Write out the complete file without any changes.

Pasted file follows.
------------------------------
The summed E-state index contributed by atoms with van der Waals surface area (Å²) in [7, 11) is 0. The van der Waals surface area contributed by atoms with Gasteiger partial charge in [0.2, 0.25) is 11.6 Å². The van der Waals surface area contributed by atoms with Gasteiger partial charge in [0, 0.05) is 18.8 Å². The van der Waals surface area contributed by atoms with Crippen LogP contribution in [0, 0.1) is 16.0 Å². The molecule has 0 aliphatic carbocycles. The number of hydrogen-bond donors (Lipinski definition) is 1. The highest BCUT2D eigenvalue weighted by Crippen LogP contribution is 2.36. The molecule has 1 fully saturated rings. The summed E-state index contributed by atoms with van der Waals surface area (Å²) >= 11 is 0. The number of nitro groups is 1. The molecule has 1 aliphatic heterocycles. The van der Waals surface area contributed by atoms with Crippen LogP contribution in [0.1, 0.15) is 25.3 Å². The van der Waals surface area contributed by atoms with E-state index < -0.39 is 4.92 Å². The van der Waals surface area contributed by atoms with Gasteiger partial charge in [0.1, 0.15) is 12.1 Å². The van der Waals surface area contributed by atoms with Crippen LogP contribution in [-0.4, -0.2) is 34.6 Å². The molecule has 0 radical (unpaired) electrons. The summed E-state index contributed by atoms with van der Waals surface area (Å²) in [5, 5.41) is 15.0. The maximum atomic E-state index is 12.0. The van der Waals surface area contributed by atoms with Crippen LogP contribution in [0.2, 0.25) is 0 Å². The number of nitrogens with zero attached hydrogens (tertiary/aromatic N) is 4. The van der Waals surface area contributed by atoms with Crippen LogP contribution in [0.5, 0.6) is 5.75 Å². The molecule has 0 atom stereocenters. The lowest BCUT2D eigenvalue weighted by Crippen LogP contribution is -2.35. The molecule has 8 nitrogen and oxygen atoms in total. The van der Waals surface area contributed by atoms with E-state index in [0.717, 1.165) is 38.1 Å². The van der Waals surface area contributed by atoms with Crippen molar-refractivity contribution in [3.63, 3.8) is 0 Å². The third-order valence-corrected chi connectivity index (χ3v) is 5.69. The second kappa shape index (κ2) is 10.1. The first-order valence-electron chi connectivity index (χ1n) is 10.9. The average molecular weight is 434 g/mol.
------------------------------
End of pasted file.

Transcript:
The summed E-state index contributed by atoms with van der Waals surface area (Å²) in [7, 11) is 0. The van der Waals surface area contributed by atoms with Gasteiger partial charge in [0.2, 0.25) is 11.6 Å². The van der Waals surface area contributed by atoms with Gasteiger partial charge in [0, 0.05) is 18.8 Å². The van der Waals surface area contributed by atoms with Crippen LogP contribution in [0, 0.1) is 16.0 Å². The molecule has 0 aliphatic carbocycles. The number of hydrogen-bond donors (Lipinski definition) is 1. The highest BCUT2D eigenvalue weighted by Crippen LogP contribution is 2.36. The molecule has 1 fully saturated rings. The summed E-state index contributed by atoms with van der Waals surface area (Å²) >= 11 is 0. The number of nitro groups is 1. The molecule has 1 aliphatic heterocycles. The van der Waals surface area contributed by atoms with Crippen LogP contribution in [0.1, 0.15) is 25.3 Å². The van der Waals surface area contributed by atoms with E-state index < -0.39 is 4.92 Å². The van der Waals surface area contributed by atoms with Gasteiger partial charge in [0.1, 0.15) is 12.1 Å². The van der Waals surface area contributed by atoms with Crippen LogP contribution in [-0.4, -0.2) is 34.6 Å². The molecule has 0 radical (unpaired) electrons. The summed E-state index contributed by atoms with van der Waals surface area (Å²) in [5, 5.41) is 15.0. The maximum atomic E-state index is 12.0. The van der Waals surface area contributed by atoms with Crippen LogP contribution in [0.2, 0.25) is 0 Å². The number of nitrogens with zero attached hydrogens (tertiary/aromatic N) is 4. The van der Waals surface area contributed by atoms with Crippen LogP contribution in [0.5, 0.6) is 5.75 Å². The molecule has 0 atom stereocenters. The lowest BCUT2D eigenvalue weighted by Crippen LogP contribution is -2.35. The molecule has 8 nitrogen and oxygen atoms in total. The van der Waals surface area contributed by atoms with E-state index in [0.717, 1.165) is 38.1 Å². The van der Waals surface area contributed by atoms with Crippen molar-refractivity contribution in [3.63, 3.8) is 0 Å². The third-order valence-corrected chi connectivity index (χ3v) is 5.69. The second kappa shape index (κ2) is 10.1. The first-order valence-electron chi connectivity index (χ1n) is 10.9. The average molecular weight is 434 g/mol.